Vaccine-free daycare criticized by Ottawa Public Health

An east Ottawa daycare that bills itself as "vaccine-free" is being criticized by Ottawa Public Health, which says it's a health risk for students who go there.

East-end daycare says they want to protect kids during a vulnerable post-vaccine period

Ottawa couple runs vaccine-free daycare

9 years ago
Duration 2:16
Family says they believe their daycare protects children from health risks, but Ottawa Public Health disagrees.

An east Ottawa daycare that bills itself as "vaccine-free" is being criticized by Ottawa Public Health, which says it’s a health risk for students who go there.

Paapa, left and Melissa Amekah say they are keeping children safe in their vaccine-free daycare. (CBC)
​Paapa and Melissa Abekah, who own the daycare, say they started looking into vaccines when they were expecting the birth of their child and decided not to vaccinate her.

"The first thing that we want to say is that everyone is entitled to their own opinion. This isn't to say those people who vaccinate don't have their child's best interest at heart," Paapa said.

"We thought let's look at what's in these vaccines, let's look at what some of the legislation is in place [in terms of] the companies who put these vaccines in place, let's look at vaccine injuries that have happened to people in Canada, the U.S., all over the world. After looking at all those things, our conclusion was, 'OK, we're not going to vaccinate.'"

They said they set up their daycare for other parents who are worried about their child's health when they're around recently vaccinated people.

"The live vaccine that's administered to you, you carry that vaccine. It's a virus," Paapa said.

"You're a walking, living, breathing virus for at least 30 days, and in some cases longer. Your body is built to be able to fight it off; that's why [for] a lot of people there's no problem with the vaccine. But in cases where you have someone who is already immunodeficient and they get a vaccine, it's sometimes a recipe for trouble, that's where a vaccine injury happens a lot of the time."

Ottawa Public Health says licensed daycares have to either ensure that children they’re taking care of have vaccinations or a written exemption for medical, moral or religious reasons.

Marie-Claude Turcotte with Ottawa Public Health says one infection would lead to a high rate of transmission among people who aren't vaccinated. (CBC)

Marie-Claude Turcotte, its program manager for vaccine preventable disease, said the danger is that an infectious disease could pass easily among a group of children who aren't vaccinated.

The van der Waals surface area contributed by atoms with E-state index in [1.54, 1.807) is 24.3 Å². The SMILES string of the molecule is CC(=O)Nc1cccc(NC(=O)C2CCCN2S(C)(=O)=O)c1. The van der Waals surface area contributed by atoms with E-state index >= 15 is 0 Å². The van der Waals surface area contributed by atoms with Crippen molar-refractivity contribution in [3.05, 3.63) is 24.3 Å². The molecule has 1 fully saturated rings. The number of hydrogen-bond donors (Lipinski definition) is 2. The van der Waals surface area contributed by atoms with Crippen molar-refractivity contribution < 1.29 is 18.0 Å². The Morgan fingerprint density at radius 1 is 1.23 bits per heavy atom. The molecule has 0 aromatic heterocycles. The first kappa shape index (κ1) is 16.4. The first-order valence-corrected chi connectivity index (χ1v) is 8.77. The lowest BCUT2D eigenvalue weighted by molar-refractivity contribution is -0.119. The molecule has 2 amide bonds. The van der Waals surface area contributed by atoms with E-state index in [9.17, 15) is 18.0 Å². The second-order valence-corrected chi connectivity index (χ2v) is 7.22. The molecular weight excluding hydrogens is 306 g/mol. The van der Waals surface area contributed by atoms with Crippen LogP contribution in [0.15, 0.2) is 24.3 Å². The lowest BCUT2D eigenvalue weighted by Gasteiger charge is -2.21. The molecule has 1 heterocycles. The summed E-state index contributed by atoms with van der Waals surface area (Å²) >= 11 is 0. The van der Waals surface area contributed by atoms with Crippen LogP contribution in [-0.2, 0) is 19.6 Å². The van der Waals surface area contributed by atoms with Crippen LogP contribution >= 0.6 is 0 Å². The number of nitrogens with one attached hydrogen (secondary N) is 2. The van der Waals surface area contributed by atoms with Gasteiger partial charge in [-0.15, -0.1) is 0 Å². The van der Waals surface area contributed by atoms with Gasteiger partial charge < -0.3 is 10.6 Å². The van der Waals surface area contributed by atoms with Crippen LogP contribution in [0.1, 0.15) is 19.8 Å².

"Assuming they’re unvaccinated from birth, it definitely is a concern for those children," she said.

"If there was a case where they were in contact with someone who has one of those contagious diseases, they would definitely be at risk."

Melissa Abekah said the children at their daycare have either not been vaccinated or have delayed their vaccination.

She said they don't require written proof that the people who bring their children there have refused vaccines for medical, moral or religious reasons, but do get them to sign a form saying their children aren't vaccinated and they recognize the daycare is a vaccine-free area.

No measles in Ottawa, but concern elsewhere

The daycare is being offered as officials in the City of Toronto and several American states warn about potential measles outbreaks after a number of recent confirmed cases.

Ottawa Public Health says there are currently no cases of measles in the City of Ottawa.

"We don't make our decisions based on fear. Most people will make decisions based on fear and what they can do to protect their child, hence the reason why they choose vaccination," Melissa Abekah said.

"If you take time to research what [measles] actually is, it's a rash and a fever, it lasts for a few days, there has not been any death in like two years. I mean, people die from obesity."

The World Health Organization says measles is one of the leading causes of death among young children worldwide, although deaths are rare in Canada.

Turcotte said vaccines are the most effective way for people to protect themselves from infectious diseases such as measles.